Supremacy ideology and the refusal to change

Cofounder of the MIX New York LGBT Experimental Film and Video Festival, and co-director of the groundbreaking ACT UP Oral History Project, Sarah Schulman argues that when people are raised or otherwise made to feel superior, being asked to be self-critical causes them discomfort, and to see the challenge to this internalized sense of dominance as being somehow abusive or as an assault.

“There is a correlation between supremacy ideology and the pleasure of feeling uncomfortable”, says Sarah Schulman, the award-winning writer, playwright, journalist, and activist from New York. She argues that the experience of self-investigation in the relationship to others is a necessary action.

“My books reveal how the experience of self-investigation, especially in relationship to others, is necessary to a healthy society because it is dynamic, and means that people are heard across differences,” she says.

Throughout Schulman’s work, power, abuse, conflict, and discomfort seem to be terms closely related to the way people experience social environments.

Conflict is Not Abuse: community responsibility and American politics

The central argument of Schulman’s book Conflict Is Not Abuse: overstating harm, community responsibility, and the duty of repair (2016, Arsenal Puppy Press) centres on the phenomenon of “supremacy victimism” where inflated accusations of harm are used to avoid accountability.

In these scenarios punishment replaces personal and collective self-criticism, showing why difference is so often used to justify cruelty and shunning. “It is the racist who is dangerous, but he presents himself, falsely, as endangered,” she says.

“The blatancy of how racial difference was centered in these false claims became more apparent and more heightened in public discourse. After all, racism – like all rejections of difference from a power position – projects internal anxiety onto other people and then blames them for it.”

According to the author, when anxiety becomes a social method, change can feel uncomfortable and difference can be rejected from both supremacy positions and trauma positions.

“The supremacist thinks – how dare you ask me to question myself, that is an attack – but when we are traumatized, sometimes it is so hard to just keep it together that when another person’s difference naturally makes us question ourselves, we feel that we will just collapse or fall apart if those defenses that keep us together are shaken. In this way the other person gets dehumanized into a threat when their difference is really just dialogic” she says.

“Anxiety about difference is the most destructive social force currently at play. This is an era of complete lack of compassion and identification – whether it is the rejection of refugees and migrants to group cruelties by cliques, families, and communities. Supremacy ideology is masquerading as reality in most social milieus,” says Schulman.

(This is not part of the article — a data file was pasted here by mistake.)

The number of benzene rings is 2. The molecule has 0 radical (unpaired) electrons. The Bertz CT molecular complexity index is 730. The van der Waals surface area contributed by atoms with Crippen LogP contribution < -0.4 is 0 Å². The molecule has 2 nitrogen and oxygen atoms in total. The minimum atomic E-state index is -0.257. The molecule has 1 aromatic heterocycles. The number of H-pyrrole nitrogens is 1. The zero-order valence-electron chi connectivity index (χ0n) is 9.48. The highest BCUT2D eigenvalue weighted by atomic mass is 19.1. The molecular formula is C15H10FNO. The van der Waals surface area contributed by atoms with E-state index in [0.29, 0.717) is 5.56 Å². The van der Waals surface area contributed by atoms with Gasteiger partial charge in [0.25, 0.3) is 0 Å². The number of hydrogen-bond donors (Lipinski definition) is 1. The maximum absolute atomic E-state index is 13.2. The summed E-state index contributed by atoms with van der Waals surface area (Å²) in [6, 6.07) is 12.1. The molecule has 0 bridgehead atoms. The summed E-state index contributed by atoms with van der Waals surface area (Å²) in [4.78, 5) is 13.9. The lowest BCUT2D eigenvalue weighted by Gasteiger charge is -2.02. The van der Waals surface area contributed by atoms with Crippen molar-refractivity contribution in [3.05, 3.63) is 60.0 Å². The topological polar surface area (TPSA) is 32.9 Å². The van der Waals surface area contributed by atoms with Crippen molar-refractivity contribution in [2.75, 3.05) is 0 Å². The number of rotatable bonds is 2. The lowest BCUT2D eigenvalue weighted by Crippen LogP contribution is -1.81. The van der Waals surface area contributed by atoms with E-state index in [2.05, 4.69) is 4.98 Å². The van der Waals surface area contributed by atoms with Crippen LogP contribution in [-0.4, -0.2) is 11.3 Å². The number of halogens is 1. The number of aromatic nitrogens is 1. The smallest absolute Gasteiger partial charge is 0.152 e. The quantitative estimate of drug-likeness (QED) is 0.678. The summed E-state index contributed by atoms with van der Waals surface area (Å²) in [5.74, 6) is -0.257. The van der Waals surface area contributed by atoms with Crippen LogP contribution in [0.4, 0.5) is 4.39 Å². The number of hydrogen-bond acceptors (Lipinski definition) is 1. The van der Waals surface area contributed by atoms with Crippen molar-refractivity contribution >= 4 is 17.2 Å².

In Schulman’s understanding, US society is currently in a very fragile place amidst a viral pandemic and a violence pandemic. It is a moment when grassroots movements will reposition themselves away from necessary voter/election activism to pressuring elected officials to advance the creation of new social structures.

PuSh Rally cancelled

The PuSh International Performing Arts Festival (“PuSh“) had originally invited Schulman to conduct an online public conversation alongside author Marcus Youssef on February 4, but on January 15 the event’s organization team cancelled the event citing unspecified internal reasons. Supremacy Ideology and the Pleasure of Feeling Uncomfortable would have been an open discussion about the productive potential of difference, and the sometimes-blurry lines between victim blaming and victimhood.

To Sarah Schulman, anxiety about difference is the most destructive social force currently at play. | Photo by Drew Stevens

But an open letter on the event’s official website from the PuSh Rally Team (Maiko Yamamoto, Marcus Youssef, and Dani Fecko) asserted that although the open talks could be a platform to foster conversation, it has also affected people in the local artistic community, some of whom withdrew from participating in the Festival.

Believing that the perspective offered could be rethought and reframed, the team stepped down from their contracts as Rally Curators and Producer, and PuSh has agreed not to move forward with the programming.

Although her online presence will no longer be available through PuSh’s invitation, Schulman’s works on political action and community ethics remain an invitation to think and discuss politics, co-existence, and activism by questioning the way US supremacists take advantage of the victim role to manipulate public opinion and conduct a necropolitical crusade.

In her talk with Youssef, Schulman would have also discussed the release of her new book Let The Record Show: A Political History of ACT UP, New York 1987–1993 (FSG, May 2021, 750 pages) On the one hand, it shows how the activist group ACT UP NY was able to win changes that have literally saved millions of lives. But it also documents the contradictions and failures that all movements and all people hold simultaneously with their achievements.